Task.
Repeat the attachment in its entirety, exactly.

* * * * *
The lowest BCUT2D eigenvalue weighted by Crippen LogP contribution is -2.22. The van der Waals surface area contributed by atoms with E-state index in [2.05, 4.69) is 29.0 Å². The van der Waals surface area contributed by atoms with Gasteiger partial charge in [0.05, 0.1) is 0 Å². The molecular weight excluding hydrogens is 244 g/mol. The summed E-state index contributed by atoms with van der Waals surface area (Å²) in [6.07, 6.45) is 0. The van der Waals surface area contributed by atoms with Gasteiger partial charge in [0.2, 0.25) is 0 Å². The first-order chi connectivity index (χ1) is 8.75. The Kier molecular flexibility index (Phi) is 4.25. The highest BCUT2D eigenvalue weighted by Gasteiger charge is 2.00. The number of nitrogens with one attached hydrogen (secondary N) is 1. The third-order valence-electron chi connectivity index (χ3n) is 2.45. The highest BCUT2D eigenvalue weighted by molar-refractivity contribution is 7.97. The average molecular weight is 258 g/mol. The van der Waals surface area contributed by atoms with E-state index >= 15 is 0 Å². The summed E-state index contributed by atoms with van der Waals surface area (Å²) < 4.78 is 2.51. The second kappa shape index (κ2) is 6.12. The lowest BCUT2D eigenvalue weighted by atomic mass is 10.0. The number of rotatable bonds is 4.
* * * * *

The lowest BCUT2D eigenvalue weighted by Crippen LogP contribution is -2.22. The van der Waals surface area contributed by atoms with E-state index in [2.05, 4.69) is 29.0 Å². The van der Waals surface area contributed by atoms with Gasteiger partial charge in [0.05, 0.1) is 0 Å². The molecular weight excluding hydrogens is 244 g/mol. The summed E-state index contributed by atoms with van der Waals surface area (Å²) in [6.07, 6.45) is 0. The van der Waals surface area contributed by atoms with Gasteiger partial charge in [0.2, 0.25) is 0 Å². The first-order chi connectivity index (χ1) is 8.75. The Kier molecular flexibility index (Phi) is 4.25. The highest BCUT2D eigenvalue weighted by Gasteiger charge is 2.00. The number of nitrogens with one attached hydrogen (secondary N) is 1. The third-order valence-electron chi connectivity index (χ3n) is 2.45. The highest BCUT2D eigenvalue weighted by molar-refractivity contribution is 7.97. The average molecular weight is 258 g/mol. The van der Waals surface area contributed by atoms with E-state index >= 15 is 0 Å². The summed E-state index contributed by atoms with van der Waals surface area (Å²) < 4.78 is 2.51. The second kappa shape index (κ2) is 6.12. The lowest BCUT2D eigenvalue weighted by atomic mass is 10.0. The number of rotatable bonds is 4.